Hunting for treasure and authors

Can you read this? Ppziid Fmqbmcowy. It’s not nonsense; it’s enciphered.
Ciphers are reworkings of letters to confuse the interceptor of a message. They differ from codes, which are seemingly innocent messages that have other meanings, such as those used before the D-Day invasion. Ciphers range from simple to incredibly complex that require years to master, and they fall into some basic categories.
Substitution ciphers involve replacing letters with other letters, numbers or symbols. The number substitution cipher, in which letters of the alphabet are represented by 1 through 26, is one of the simplest and is one I learned in elementary school. A is 1, B is 2, and so on. Morse code and Braille are substitution ciphers. Another substitution cipher involves substituting letters for other letters, as seen on the comics page in the Cryptoquote. The decipherer determines the solution by looking for common letters and combinations: E, T, A, O and N make up 45 percent of English; more than 50 percent of English words start with T, A, O, S or W; and more than 50 percent end with E, S, D or T. Common two-letter and three-letter combinations such as in “th” words help Cryptoquote solvers.
A cipher wheel contains two circular alphabets, one outside the other. Align the A on the outer wheel to a letter on the inner wheel and encipher by looking at the original letter on the outer wheel and writing the inner letter. If A is placed over B, for example, B would be C, etc. This type of cipher was used for the name of the computer Hal in “2001 A Space Odyssey,” the letters of Hal being one letter below IBM. Another variation on this is moving one letter left or right on a computer keyboard.
Accomplished decipherers can easily break such ciphers, so the trick is to use more than one cipher, using a keyword, in a message. Write the keyword repeatedly beneath the message and use the letter substitution indicated by the keyword. For example, write GOAT repeatedly beneath ENCYCLOPAEDIA BRITANNICA. G cipher is used every place where the G falls below letters of the original message, in this case below E, C, A, A, T and I. O cipher is used where O falls below letters and so on. The A code retains the original letters. Four ciphers are used, and the cipher-breaker must know the keyword to decipher. The result is Mbcrizoigsdbg Prbzongoqa.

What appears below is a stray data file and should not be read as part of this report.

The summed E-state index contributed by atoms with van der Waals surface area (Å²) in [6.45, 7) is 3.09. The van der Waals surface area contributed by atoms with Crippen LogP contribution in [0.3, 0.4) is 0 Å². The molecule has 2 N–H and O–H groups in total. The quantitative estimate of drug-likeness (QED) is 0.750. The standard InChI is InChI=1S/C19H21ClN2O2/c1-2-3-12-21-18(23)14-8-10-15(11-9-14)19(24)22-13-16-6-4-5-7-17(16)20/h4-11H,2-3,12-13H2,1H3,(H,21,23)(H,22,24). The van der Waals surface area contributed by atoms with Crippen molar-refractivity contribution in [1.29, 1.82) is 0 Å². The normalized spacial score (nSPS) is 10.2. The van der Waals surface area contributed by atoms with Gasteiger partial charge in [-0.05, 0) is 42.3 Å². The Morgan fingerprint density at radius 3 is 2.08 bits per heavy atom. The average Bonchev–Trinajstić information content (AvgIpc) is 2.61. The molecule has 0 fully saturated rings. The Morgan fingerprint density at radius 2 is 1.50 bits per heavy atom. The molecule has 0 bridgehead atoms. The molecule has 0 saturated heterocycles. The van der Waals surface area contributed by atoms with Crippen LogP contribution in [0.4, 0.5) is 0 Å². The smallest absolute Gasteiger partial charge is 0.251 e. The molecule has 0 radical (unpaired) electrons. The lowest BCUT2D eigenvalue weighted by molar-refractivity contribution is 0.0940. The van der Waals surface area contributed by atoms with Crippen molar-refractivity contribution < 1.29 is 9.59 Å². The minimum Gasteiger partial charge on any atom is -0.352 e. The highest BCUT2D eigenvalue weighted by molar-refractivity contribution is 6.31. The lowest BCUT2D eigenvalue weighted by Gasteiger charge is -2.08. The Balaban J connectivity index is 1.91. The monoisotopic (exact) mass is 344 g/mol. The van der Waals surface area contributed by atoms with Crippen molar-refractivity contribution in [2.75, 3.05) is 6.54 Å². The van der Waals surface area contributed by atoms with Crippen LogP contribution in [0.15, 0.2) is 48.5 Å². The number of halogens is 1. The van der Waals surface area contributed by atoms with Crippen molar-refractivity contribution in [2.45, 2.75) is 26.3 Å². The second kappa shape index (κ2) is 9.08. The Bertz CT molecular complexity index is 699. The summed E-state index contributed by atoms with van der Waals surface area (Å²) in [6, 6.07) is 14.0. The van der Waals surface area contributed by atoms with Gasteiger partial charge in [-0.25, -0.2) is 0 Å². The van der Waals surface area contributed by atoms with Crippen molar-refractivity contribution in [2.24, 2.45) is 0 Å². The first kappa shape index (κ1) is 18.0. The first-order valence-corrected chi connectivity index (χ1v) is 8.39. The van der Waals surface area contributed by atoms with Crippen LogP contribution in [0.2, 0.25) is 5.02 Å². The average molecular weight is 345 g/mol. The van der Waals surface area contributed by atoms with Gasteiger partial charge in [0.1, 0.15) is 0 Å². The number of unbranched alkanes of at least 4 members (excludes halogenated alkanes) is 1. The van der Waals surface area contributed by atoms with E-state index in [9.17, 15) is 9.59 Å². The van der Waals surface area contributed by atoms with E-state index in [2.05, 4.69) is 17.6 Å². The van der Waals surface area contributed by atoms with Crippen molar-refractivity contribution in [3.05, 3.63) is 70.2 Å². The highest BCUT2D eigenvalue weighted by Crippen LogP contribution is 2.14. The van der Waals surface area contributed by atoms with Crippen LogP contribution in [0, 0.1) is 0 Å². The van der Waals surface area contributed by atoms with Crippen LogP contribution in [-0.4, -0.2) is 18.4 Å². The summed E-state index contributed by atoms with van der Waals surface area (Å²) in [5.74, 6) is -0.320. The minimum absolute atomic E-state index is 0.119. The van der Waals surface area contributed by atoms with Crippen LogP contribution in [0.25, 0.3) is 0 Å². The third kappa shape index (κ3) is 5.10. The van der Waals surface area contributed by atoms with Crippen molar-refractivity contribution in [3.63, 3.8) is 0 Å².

The transposition cipher involves rearranging letters rather than substituting. The rail fence cipher is one of the simplest. Write the message on two lines, the first letter on the top line, the second on the bottom, then back to the top, etc. If the second line is shorter than the first by one letter, add any letter to make the lengths equal. Using Encyclopaedia Britannica as an example: ECCOADARTNIA NYLPEIBIANCF Each line is 12 letters long. Move the bottom line up to the right of the top line and divide into equal lengths: ECCO AEAR TNIA NYLP EIBI ANCF, and it looks like nonsense. This is the 12-by-2 rail fence cipher. The message may also be divided into 8-by-3, 6-by-4, or the inverse of each of those, where the columns are taller than the rows. The 6-by-4 would look like this: ECAATI NLEBAC CODRNA YPIINF Reading vertically, you can see the original message. The words may be left in six-letter groups or changed to four-letter groups. The decipherer who sees Ecaa Tinl Ebac Codr Nayp Iinf must know the key in order to decipher.
Substitution and transposition ciphers may also be combined, and ciphers are as varied as the imagination of those who encipher. Rumors have persisted for years that Shakespeare did not write his plays, which were said to be written by a number of people, the most popular being Christopher Marlowe. Encripted messages in the plays supposedly indicate the true author of the plays. The movie “National Treasure” included ciphers in the clues to finding the subterranean Masonic treasure trove.

This entry was posted in Language. Bookmark the permalink.

Leave a Reply

Please log in using one of these methods to post your comment: Logo

You are commenting using your account. Log Out /  Change )

Google photo

You are commenting using your Google account. Log Out /  Change )

Twitter picture

You are commenting using your Twitter account. Log Out /  Change )

Facebook photo

You are commenting using your Facebook account. Log Out /  Change )

Connecting to %s